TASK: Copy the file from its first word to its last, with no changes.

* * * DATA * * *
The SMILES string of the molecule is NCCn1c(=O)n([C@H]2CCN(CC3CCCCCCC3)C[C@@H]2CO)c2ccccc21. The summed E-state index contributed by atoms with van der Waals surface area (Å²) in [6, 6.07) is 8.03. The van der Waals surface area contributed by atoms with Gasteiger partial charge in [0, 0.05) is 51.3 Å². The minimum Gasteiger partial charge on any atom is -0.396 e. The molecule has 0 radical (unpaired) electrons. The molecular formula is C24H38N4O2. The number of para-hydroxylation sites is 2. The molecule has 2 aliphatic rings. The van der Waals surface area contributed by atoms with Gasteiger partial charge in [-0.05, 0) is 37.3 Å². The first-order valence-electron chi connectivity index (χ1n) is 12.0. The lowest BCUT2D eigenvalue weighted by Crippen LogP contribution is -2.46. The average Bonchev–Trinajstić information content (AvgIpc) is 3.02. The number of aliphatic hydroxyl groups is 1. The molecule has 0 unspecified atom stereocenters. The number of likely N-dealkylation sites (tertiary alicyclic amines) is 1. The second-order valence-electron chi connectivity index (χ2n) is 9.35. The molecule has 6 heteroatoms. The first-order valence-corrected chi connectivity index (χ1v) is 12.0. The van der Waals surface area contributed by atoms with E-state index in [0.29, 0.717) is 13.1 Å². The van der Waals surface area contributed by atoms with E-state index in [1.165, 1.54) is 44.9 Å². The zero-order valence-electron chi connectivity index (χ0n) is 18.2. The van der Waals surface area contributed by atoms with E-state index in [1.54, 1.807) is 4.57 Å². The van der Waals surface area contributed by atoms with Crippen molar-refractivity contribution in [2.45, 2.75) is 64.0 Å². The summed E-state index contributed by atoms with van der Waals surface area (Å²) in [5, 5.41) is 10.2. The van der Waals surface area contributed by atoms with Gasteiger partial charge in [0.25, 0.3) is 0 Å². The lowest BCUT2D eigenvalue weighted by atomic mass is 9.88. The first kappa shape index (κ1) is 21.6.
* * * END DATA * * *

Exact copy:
The SMILES string of the molecule is NCCn1c(=O)n([C@H]2CCN(CC3CCCCCCC3)C[C@@H]2CO)c2ccccc21. The summed E-state index contributed by atoms with van der Waals surface area (Å²) in [6, 6.07) is 8.03. The van der Waals surface area contributed by atoms with Gasteiger partial charge in [0, 0.05) is 51.3 Å². The minimum Gasteiger partial charge on any atom is -0.396 e. The molecule has 0 radical (unpaired) electrons. The molecular formula is C24H38N4O2. The number of para-hydroxylation sites is 2. The molecule has 2 aliphatic rings. The van der Waals surface area contributed by atoms with Gasteiger partial charge in [-0.05, 0) is 37.3 Å². The first-order valence-electron chi connectivity index (χ1n) is 12.0. The lowest BCUT2D eigenvalue weighted by Crippen LogP contribution is -2.46. The average Bonchev–Trinajstić information content (AvgIpc) is 3.02. The number of aliphatic hydroxyl groups is 1. The molecule has 0 unspecified atom stereocenters. The number of likely N-dealkylation sites (tertiary alicyclic amines) is 1. The second-order valence-electron chi connectivity index (χ2n) is 9.35. The molecule has 6 heteroatoms. The first-order valence-corrected chi connectivity index (χ1v) is 12.0. The van der Waals surface area contributed by atoms with E-state index in [0.29, 0.717) is 13.1 Å². The van der Waals surface area contributed by atoms with E-state index in [1.165, 1.54) is 44.9 Å². The zero-order valence-electron chi connectivity index (χ0n) is 18.2. The van der Waals surface area contributed by atoms with E-state index in [1.54, 1.807) is 4.57 Å². The van der Waals surface area contributed by atoms with Crippen molar-refractivity contribution in [2.45, 2.75) is 64.0 Å². The summed E-state index contributed by atoms with van der Waals surface area (Å²) in [5, 5.41) is 10.2. The van der Waals surface area contributed by atoms with Gasteiger partial charge in [0.25, 0.3) is 0 Å². The lowest BCUT2D eigenvalue weighted by atomic mass is 9.88. The first kappa shape index (κ1) is 21.6.